I religiously read (ahem…meaning I quickly skim the RSS feeds) Faculty Focus for tips, tricks, latest educational research trends and general teaching strategies to help me overcome my classroom anxieties. Over the last year or so these blogs and articles have helped me with many ideas and issues with the courses that I teach. Recently, one particular blog resonated with me “How Assignment Design Shapes Student Learning” (Weimer, 2015). This blog spoke about how specific assignments guide students to think and perform in specific ways and how that influences their overall learning. You may be thinking; well of course. But my current overall educational research is: “How do writing lab reports contribute to a student’s understanding of the scientific method?”. This makes me wonder if when we are working on helping students build critical thinking skills while using the premise of the scientific method, we may be going about lab report writing assignments in the wrong way.
When I first started teaching undergraduate General Biology and Anatomy and Physiology courses three years ago I was dismayed at what was the normal for student writing of lab reports. The first thing that I asked myself was “Was my science writing that bad when I was an undergrad?” My answer: a resounding Yes!
In Spring 2013, I set out to develop a series of assessments that helped students practice technical writing skills and create clear rubrics to help them develop this skill. I have collected data on student’s technical writing skills with the goal of correlating these new skills with student understanding and use of the scientific method.
The science technical writing assignments that I build into my lab courses are to help students via low stakes practice to reflect on the labs performed and the implication(s) of the data obtained. I have specific “chunked” assignments where students write components of a lab report. For example, the first lab write-up may have students write their testable hypothesis and the methods used in the lab. For the second lab, students write their testable hypothesis and results. These types of assignments continue until the students have had a chance to practice all of the components of a lab report prior to writing a complete lab report. Our data show students who perform practice chunked assignments do significantly better on the final lab report assignment (Hannah & Lisi, 2015).
Now, let’s mentally jump back to the blog “How Assignment Design Shapes Student Learning” and the corresponding article “Private Journals versus Public Blogs The Impact of Peer Readership on Low-stakes Reflective Writing” (Foster, 2015). The data from Foster’s research illustrates that students have inherently different styles of writing depending on the target audience. Specifically, students who have open writing assignments (blogging to their peers) where they have to respond to peers and defend their information are more mentally adventurous than when they write journal assignments for only the professor or teaching assistants to read.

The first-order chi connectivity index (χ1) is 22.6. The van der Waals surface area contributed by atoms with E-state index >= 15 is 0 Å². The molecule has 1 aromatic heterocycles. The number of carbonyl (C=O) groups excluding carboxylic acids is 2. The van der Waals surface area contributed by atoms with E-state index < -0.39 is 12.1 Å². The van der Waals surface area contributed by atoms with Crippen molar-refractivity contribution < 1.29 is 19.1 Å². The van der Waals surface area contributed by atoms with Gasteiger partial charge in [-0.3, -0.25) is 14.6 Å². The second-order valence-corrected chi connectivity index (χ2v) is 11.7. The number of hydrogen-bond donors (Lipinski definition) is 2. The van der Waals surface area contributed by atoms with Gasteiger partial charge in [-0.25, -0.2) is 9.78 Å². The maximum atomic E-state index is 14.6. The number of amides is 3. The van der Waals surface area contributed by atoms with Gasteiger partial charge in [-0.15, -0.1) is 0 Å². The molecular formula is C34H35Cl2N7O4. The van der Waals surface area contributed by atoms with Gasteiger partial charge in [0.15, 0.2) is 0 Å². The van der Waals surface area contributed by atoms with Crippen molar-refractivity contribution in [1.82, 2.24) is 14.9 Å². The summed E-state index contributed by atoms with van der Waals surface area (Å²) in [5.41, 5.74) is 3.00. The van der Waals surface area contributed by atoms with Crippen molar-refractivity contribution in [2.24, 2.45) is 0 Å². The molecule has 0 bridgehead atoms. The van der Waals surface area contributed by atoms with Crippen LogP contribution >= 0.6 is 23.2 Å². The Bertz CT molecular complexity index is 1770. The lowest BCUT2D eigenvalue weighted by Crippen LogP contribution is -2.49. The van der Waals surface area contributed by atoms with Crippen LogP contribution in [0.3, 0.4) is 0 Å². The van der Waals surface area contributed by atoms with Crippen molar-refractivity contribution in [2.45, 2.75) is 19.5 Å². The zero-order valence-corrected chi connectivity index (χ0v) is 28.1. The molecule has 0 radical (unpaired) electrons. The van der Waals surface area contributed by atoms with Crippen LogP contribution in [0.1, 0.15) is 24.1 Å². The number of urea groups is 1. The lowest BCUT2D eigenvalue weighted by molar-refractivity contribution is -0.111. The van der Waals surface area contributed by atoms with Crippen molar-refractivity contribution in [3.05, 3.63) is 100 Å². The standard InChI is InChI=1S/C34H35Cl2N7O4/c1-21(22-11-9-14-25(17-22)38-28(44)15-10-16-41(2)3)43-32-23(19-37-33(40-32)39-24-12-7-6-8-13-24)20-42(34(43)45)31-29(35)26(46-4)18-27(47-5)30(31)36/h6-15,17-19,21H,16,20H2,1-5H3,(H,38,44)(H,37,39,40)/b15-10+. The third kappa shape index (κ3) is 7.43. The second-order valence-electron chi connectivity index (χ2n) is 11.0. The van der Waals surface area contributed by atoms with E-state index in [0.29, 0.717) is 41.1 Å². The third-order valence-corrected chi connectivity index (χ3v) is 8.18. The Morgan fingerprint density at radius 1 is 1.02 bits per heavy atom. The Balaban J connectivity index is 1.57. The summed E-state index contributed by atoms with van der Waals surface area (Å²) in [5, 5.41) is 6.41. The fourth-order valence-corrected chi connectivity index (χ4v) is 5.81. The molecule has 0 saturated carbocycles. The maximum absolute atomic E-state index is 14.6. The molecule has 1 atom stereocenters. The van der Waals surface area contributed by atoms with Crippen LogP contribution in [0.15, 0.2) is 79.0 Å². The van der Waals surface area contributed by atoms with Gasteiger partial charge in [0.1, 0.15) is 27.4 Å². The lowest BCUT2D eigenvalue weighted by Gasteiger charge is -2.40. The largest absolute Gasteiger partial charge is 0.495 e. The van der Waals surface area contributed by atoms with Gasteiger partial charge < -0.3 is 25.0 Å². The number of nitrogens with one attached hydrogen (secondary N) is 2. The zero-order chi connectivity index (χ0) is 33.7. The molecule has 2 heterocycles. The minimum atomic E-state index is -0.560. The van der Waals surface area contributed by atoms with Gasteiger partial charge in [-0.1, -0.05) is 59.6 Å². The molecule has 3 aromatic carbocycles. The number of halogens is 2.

My technical writing data suggests students’ science technical writing improves with practice and regular prompt feedback. But are they only practicing the “form” and the rules that I set up in the assignments, or are they truly working through the material and using the scientific method to develop their critical thinking skills? In the end I want to help people explore science so that they can apply and evaluate scientific information to determine its impact on their daily lives. How does the traditional lab report accurately reflect a student’s ability to work through data? I would love to have comments if you have any thoughts or suggestions regarding how I might investigate students critical thinking skills using the blog format when writing science lab reports.
Foster, D. (2015). Private Journals versus Public Blogs: The Impact of Peer Readership on Low-stakes Reflective Writing. Teaching Sociology, 43(2), 104–114. http://doi.org/10.1177/0092055×14568204
Hannah,R., Lisi,M., (2015) Technical Writing for Introductory Science Courses – Proficiency Building for Majors and Non-majors, 2015 Experimental Biology Meeting Abstracts, Abstract #678.25; Accessed June, 10, 2015
Weimer, M. (2015). How Assignment Design Shapes Student Learning. (2015, August). Retrieved June 10, 2015, from http://www.facultyfocus.com/articles/teaching-professor-blog/how-assignment-design-shapes-student-learning/
Rachel Hannah is a new Assistant Professor of Biological Sciences at University of Alaska, Anchorage. Previously, she was an Assistant Professor in the Math and Sciences Department at the University of Maine at Presque Isle. Helping people become scientifically literate citizens has become her major career focus as a science educator. As a classroom and outreach educator, Rachel works to help people explore science so they can apply and evaluate scientific information to determine its impact on one’s daily life. She is trained as a Neurophysiologist and her graduate degree is in Anatomy and Neurobiology from the University of Vermont College of Medicine. Recently Rachel’s research interests have migrated to science education and how students build critical thinking skills.